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ICE Agents Appear at a Westchester Court the Day After New York State Restricts Access

Carlos Duque requested another week in jail to avoid being released to the agents

A day after the Office of Court Administration created a new rule to limit Immigration and Customs Enforcement arrests in New York courthouses, three ICE agents showed up to an undocumented man’s criminal court hearing in an attempt to arrest him.

Carlos Duque was arrested for driving with a false license in Pelham Manor, New York earlier this month and has been in Westchester County Jail since. During his arrest, Duque says, the Pelham Manor police officer called ICE to let the agency he was being arrested. Duque had been removed from the country previously, and a day after last Wednesday’s rule change, three men showed up an hour into his court hearing at the Pelham Town Court, in Pelham, New York.

The new OCA rule forbids ICE agents from arresting immigrants in New York courthouses without a warrant signed by a judge or a court order. The guidelines are aimed at preventing ICE agents from entering courthouses with only an ICE-produced document or without any warrants at all. Advocates say the agency’s presence creates a chilling effect, dissuading immigrants from participating in the justice system. But the court where Duque had his hearing belongs to the town and village system, which sees millions of cases per year — and does not fall under the new rule, according to the OCA.

Duque’s daughter Christina – which is not her real name – was sitting in the room watching the proceedings after traveling five hours from her college upstate to watch. “Immigration is here,” he mouthed to his family in Spanish.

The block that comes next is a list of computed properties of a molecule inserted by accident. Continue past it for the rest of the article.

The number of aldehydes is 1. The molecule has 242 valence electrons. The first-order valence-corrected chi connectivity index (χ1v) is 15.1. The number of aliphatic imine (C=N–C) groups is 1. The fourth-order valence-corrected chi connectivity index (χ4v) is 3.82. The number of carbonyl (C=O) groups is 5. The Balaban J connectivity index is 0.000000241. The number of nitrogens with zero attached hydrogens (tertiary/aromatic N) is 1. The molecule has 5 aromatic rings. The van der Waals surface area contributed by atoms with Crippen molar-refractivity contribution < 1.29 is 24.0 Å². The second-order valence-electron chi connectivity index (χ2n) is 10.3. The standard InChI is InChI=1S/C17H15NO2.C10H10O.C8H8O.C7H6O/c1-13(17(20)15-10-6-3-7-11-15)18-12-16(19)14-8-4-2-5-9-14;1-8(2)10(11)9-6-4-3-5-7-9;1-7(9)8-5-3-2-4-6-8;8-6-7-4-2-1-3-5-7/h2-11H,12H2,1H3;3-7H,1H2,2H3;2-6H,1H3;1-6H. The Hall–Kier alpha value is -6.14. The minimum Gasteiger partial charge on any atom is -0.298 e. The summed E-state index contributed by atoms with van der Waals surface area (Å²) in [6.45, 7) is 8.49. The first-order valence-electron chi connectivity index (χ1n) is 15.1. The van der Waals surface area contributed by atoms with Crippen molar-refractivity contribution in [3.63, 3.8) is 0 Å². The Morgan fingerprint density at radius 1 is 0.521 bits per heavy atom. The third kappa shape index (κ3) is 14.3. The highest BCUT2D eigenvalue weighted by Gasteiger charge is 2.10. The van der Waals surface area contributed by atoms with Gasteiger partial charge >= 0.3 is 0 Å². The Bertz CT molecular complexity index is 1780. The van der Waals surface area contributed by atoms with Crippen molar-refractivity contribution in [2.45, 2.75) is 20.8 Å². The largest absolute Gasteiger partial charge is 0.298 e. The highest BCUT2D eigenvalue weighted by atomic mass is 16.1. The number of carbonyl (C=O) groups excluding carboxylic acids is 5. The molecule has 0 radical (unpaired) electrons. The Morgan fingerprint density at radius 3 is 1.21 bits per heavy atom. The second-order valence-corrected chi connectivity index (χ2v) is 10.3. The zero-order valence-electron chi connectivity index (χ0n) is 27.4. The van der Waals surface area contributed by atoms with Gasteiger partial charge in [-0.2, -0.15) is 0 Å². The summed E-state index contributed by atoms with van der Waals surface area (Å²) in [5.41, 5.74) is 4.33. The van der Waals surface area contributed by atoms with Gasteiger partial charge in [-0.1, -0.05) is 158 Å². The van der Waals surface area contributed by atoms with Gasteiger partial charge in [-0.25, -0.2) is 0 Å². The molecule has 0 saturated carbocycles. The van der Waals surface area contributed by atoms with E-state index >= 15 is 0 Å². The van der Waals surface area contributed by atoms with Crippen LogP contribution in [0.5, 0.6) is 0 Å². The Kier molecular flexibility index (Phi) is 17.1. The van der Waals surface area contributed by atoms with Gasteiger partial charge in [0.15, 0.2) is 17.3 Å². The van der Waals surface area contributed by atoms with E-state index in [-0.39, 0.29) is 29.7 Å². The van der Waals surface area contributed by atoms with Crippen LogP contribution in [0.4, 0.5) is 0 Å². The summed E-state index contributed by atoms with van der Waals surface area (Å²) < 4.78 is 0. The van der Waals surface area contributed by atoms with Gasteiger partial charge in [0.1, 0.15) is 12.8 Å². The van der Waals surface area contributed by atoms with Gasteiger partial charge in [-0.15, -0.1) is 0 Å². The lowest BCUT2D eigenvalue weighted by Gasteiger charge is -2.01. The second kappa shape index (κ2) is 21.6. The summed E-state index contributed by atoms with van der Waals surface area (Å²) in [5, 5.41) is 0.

The three agents sat in the courthouse while Duque and his family began to panic. Duque had most recently been arrested because he was driving a van he bought but hadn’t yet registered, he said. He was also using another person’s driver’s license as his own due to his undocumented status.

Duque had several misdemeanor charges from about a decade ago, he said. Back then, he had been jailed in Westchester, was transferred to jails around the East Coast, and was eventually flown to El Paso, where a judge gave him a bond totaling over $10,000. “Way too much,” Duque said. “At that point, I was just tired. I accepted my deportation order thinking that after ten years it expires and you can come back.”

Ten years later, Duque did make his way back to Westchester County.

“I just wanted to work and support my family, like any normal person,” Duque said.

He started working as a handyman around Westchester and helped take care of Christina’s brother, who has autism and is nonverbal.

“He’s a very hardworking guy,” Christina said. “He loves helping people.”

At his hearing, Duque said he overheard the judge saying that ICE was in the courthouse and “really wanted him.” The court gave him the option to plead down to a lesser misdemeanor, and Duque said he wanted another week in jail to consider it. That was mostly to spend more time with his wife before he is likely detained, he said.

According to Harvey Loeb, the deputy chief counsel of the Legal Aid Society of Westchester, which is representing Duque, the case was adjourned so they could discuss the ramifications of him pleading guilty.

“We don’t want our clients to be seized by ICE,” Loeb said. “If [an attorney] is able to work out a favorable disposition for a client, that’s all for nought if the client is placed into ICE custody.”